We still have to work out all those logistics before we can go to Australia, but I’m looking forward to the prospect of traveling under the same passport as Oksana. Easier visas! Sharing lines through immigration checkpoints! RFID chip vulnerabilities!

Naturalization III: Guitar Heros & Party

Posted by Arlo on Aug 10, 2007 under Life of Arlo

Guitar Heroes

Oksana and I thought it would have been cool to walk straight downstairs to the post office after the oath ceremony and submit the paperwork for her passport.  Earlier in the week we even went so far as to take new passport photos at home and get them printed at Fred Meyers.  We didn’t know for sure if she’d actually receive her certificate of naturalization at the ceremony or if it would take weeks to receive it by mail.  The latter seemed likely, so we didn’t plan on standing in the post office line.  Besides, my parents were with us and it wouldn’t be fair to have them wait around.

Oksana had to take care of one or two financial crisises at work, so she dropped us off at the hotel.  I ran over to McDonald’s for drinks and passed the time talking with my mom.  Oksana was back with us barely a half hour later and we were off to go shopping.

Home Depot was first, but we didn’t do much more than browse.  Don opted to stay in the car; he’d brought a book.  We left Home Depot for Auke Bay, to drop off Don before more shopping.  Oksana opened up our apartment and turned on the PlayStation for him, just in case he wanted to fell like a Guitar Hero.  When she got back to the car, my mom asked if we could stop real quick at a convenience store to buy my step-dad something to drink.  Took us maybe 5 minutes.  Just before she went back into our apartment, she grinned and said, “If he’s playing the game, I’m going to buy it for him.”

She walked in, he was playing Guitar Hero.  “Do you really like that game, Don?”

He didn’t miss a beat.  “Buy one!  Go buy it!  Just make sure you get two guitars!”  We added Fred Meyer on our list of stores to visit that afternoon.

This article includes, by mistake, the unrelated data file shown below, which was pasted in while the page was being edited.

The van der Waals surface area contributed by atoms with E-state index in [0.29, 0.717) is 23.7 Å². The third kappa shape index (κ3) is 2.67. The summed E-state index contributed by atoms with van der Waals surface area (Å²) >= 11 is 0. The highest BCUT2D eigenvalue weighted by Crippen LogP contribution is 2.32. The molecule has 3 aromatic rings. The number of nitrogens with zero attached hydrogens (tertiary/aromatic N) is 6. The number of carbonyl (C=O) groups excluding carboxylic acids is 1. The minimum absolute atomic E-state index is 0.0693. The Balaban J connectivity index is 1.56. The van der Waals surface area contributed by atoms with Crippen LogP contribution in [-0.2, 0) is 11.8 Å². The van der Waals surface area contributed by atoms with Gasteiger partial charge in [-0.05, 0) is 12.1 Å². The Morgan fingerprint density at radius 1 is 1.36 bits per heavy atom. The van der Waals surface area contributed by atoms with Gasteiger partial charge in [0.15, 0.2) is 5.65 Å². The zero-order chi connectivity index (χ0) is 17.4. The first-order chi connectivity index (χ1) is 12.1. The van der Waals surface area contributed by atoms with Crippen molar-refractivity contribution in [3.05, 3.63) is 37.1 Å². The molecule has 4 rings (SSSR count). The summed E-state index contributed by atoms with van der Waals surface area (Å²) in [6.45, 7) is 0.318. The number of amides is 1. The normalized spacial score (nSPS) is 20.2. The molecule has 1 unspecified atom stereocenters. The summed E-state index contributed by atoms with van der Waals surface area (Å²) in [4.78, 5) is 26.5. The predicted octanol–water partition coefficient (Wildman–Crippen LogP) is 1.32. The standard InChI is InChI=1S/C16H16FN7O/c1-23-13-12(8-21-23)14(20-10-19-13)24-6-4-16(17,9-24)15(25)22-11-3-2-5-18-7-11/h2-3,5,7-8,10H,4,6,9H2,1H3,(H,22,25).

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Naturalization II: The Oath Ceremony

Posted by Arlo on Aug 9, 2007 under Life of Arlo, Videos

Oksana’s speech

I think I spent most of Friday in Oksana’s car.  It sure felt that way after all the back-and-forth.

We started with breakfast at the Southeast Waffle Company.  After carbo-loading, we had an hour to kill, so we went to our apartment.  I sat my mom down in front of the PlayStation 2, put a Guitar Hero II controller into her hands, and forced her to play through the first two tutorials.  She missed a few notes; I was concerned when her frustration began to show.  But after she successfully finished the tutorial, I put another guitar into my step-dad’s hands and encouraged them to try playing a song together.  Their first attempt went poorly because they started on the first song they recognized — You Really Got Me, by Van Halen — a tough one.  Oksana and I suggested the ubiquitous Surrender and they managed to stumble their way through the entire song.  They appeared more flustered than anything, and I thought they were about to give up entirely.  Then they looked at each other and exclaimed, “That was so cool!” 

Hook, line, and sinker!  I think they would have played all day if we didn’t have a naturalization ceremony to attend.  We piled back into Oksana’s car and drove downtown.

The oath was to be given in the Federal Courtroom in the Federal Building.  We went through the two metal detectors Oksana and I were so familiar with from previous visits.  Again, we surrendered all our electronic items, but at least we were allowed to keep our cameras this time.  About 5 minutes before our 10:15 appointment, we filed into the courtroom.  We found seats near the back while Oksana was ushered to the front.  She, along with the other 37 soon-to-be U.S. citizens, turned in their green cards and verified the information on their new citizenship certificates.

Mr. Lee, our INS agent for the day, announced to the courtroom how the ceremony would proceed.  The only thing each new citizen needed to know was that at some point they will be called to the podium.  The only requirementwas to say their name and their country of origin.  “Take 3 seconds or 15 minutes.  This is your day and you can use your time at the podium to say whatever you like.”  I scanned the list of names.  If everyone used up 15 minutes, we’d be there over nine hours!